This podcast—led and produced by Maya Littlejohn—examines our session with Peggy Piesche, Maisha Eggers, and Katja Kinder of Generation ADEFRA. In the mid-1980s, a group of Black women activists were brought together in Berlin by self-described “Black lesbian mother warrior poet” Audre Lorde (1934-1992) and inspired to found the initiative ADEFRA: Black Women in Germany. Additionally, historian and founding member Katharina Oguntoye “points to the complexity of the task of not only bringing together previously relatively isolated Black women in Germany with their sometimes very differently developed vital interests, but also to keep them together in the long run.”

Picture I

Photo Credit: Maya Littlejohn

Maya Littlejohn is a junior at Colorado College majoring in Race, Ethnicity, and Migration Studies and minoring in Political Science. She’s originally from Brooklyn, New York. During her free time, Maya is involved in the President’s Council and works for Attorney Jarrett Adams at the Innocence Project. On her good days, you’re likely to find herin a sunny spot sketching and binge watching MSNBC.

Picture II

Photo Credit: Maya Littlejohn

Joining Maya in her discussion are D. Adams—a Memphis, TN native and junior at Colorado College majoring in Race, Ethnicity, and Migration Studies, and Atiya Harvey—a Washington, DC native and a senior at Colorado College majoring in Feminist and Gender Studies.

NOTE: The featured image photo credit also belongs to Maya Littlejohn.


CORRECTION: Farbe bekennen: Afro-deutsche Frauen auf den Spuren ihrer Geschichte (Showing Our Colors: Afro-German Women Speak Out) was co-edited by Katharina Oguntoye, May (Opitz) Ayim, and Dagmar Schultz.


Jewish History & Culture Walking Tour


Photo Credit: Bridget O’Neill

This podcast—led and produced by Maggie Mehlman—examines our Jewish History & Culture Walking Tour with Carolyn Gammon, which covers the historic Jewish Quarter on the trail of the 18th century “German Socrates,” Moses Mendelssohn, Berlin’s first synagogue, the Old Jewish Cemetery, Jewish High School, and where the world’s first female rabbi lived, the city residence of the expressionist painter Max Liebermann, the Holocaust Memorial, and other sites that communicate the significance of Jewish history and culture in Berlin.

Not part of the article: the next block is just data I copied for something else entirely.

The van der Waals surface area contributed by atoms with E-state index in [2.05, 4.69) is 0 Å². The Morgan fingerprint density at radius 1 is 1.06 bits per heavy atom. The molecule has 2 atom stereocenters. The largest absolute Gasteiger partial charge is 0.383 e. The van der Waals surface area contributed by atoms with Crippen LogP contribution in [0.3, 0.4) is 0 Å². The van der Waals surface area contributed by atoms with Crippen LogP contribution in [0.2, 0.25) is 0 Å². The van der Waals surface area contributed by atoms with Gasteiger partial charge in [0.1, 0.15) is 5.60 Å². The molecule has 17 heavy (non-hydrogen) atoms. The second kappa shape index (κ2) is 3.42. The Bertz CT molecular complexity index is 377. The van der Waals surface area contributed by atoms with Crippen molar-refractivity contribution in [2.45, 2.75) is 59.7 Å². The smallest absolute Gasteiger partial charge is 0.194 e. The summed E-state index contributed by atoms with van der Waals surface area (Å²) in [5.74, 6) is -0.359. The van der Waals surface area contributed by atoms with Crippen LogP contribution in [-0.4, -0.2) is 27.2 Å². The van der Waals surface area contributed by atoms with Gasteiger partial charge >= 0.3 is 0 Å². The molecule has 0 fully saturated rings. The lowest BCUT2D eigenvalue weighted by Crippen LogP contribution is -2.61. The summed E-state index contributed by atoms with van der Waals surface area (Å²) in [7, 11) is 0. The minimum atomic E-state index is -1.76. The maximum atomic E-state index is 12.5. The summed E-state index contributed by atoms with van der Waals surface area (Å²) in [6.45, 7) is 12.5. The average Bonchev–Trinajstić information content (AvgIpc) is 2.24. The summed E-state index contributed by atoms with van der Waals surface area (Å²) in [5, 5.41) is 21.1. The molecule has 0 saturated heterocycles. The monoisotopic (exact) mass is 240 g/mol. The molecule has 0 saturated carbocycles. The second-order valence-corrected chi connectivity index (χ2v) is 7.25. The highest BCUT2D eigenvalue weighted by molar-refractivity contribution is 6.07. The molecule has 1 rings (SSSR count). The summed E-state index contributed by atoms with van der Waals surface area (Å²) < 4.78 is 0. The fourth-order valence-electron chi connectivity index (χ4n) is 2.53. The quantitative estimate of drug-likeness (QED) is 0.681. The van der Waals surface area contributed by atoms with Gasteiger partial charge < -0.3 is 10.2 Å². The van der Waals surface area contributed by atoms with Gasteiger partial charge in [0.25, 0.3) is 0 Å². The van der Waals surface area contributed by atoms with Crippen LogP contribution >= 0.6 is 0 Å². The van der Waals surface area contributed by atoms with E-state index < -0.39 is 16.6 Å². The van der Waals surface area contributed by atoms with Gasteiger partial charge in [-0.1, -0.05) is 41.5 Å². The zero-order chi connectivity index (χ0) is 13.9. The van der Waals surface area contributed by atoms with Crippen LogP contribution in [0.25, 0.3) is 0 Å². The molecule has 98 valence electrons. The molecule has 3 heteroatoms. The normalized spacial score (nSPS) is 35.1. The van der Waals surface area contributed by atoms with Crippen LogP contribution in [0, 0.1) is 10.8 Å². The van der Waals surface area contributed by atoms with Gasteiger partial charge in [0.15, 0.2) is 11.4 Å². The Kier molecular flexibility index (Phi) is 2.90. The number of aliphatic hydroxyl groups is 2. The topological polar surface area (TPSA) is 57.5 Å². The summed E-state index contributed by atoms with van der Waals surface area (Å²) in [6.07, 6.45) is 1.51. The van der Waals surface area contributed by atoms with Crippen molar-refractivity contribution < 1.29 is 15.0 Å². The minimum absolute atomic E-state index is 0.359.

Rosenstraße Protest Memorial - Photo by Maggie Mehlman

Photo Credit: Maggie Mehlman

Maggie is a Mathematics major at Colorado College from Denver, CO. Maggie has been living in Lüneburg, Germany for the past 3 months studying German language and philosophy, and she is thrilled to continue her studies in Germany by exploring the hidden narratives of marginalized communities in Berlin under the instruction of Professor Heidi R. Lewis. Outside of the classroom, Maggie’s passions lie in the performing arts. In particular, she has an extensive background in dance, and is very involved with the Dance and Theatre Department at Colorado College.

Lise Meitner - Photo by Maggie Mehlman

Photo Credit: Maggie Mehlman

Joining Maggie in her discussion at Café Lavie about the tour are Kayla Adams—a Memphis, TN native and senior at Colorado College majoring in Race, Ethnicity, & Migration Studies, and Uma Scharf—a Baltimore, MD native and junior at Colorado College majoring in Neuroscience.

NOTE: The feature photo credit also belongs to Maggie Mehlman.


Welcome to Are Y’all the Ones?: Re-imaging Love and the Privileging of Heterosexuality

By D Adams, Ryan Garcia, Maya Patel, Griffin Shafer, and Salem Tewelde (Block 2 2017)

Are You the One (Original Print)“MTV’s regurgitation of heteronormativity comes at the sacrifice of plurality and ambiguity of being and relating. As Howard Buford states in Further Off the Straight and Narrow: New Gay Visibility on Television, 1998-2006, ‘We’re dealing in a country where our popular culture really rules. It’s a country where you don’t exist unless you’re on TV.’ Hence, what is not shown on the show implicitly refers to what does not exist. The show fails to display discussions between the cast members about anything other than their failures in past relationships, their excitement in possibly finding their ‘Perfect Match,’ and the drama that ensues relating to the journey of finding love. It does not display people who transgress hegemonic ideals of femininity or masculinity in ways that we can see.”

Are You the One (New Print)“In our new media, we seek to display other kinds of being and relating. First, our show features a cast that includes people of various genders, races, sexualities, and socioeconomic statuses. There are gender non-conforming, cisgender, trans, and queer folk. There are friends, lovers, dance buddies, and roommates. There are no normative narratives about the ways we relate to one another, so many possibilities of relating exist. We are situated in our living room with posters that read, “Brown Bois or No Boys,” “The Homo Depot,” and “Thot House,” creating a comfortable environment that indicates acceptance and cheekiness. We are wearing what makes us feel best and in accordance with how we identify. There are a variety of emotions displayed, as well. Additionally, our show title, Are Y’all the Ones?, communicates the plurality of our contestants and counters the singularity of Are You the One? to suggest that we all belong to one another.”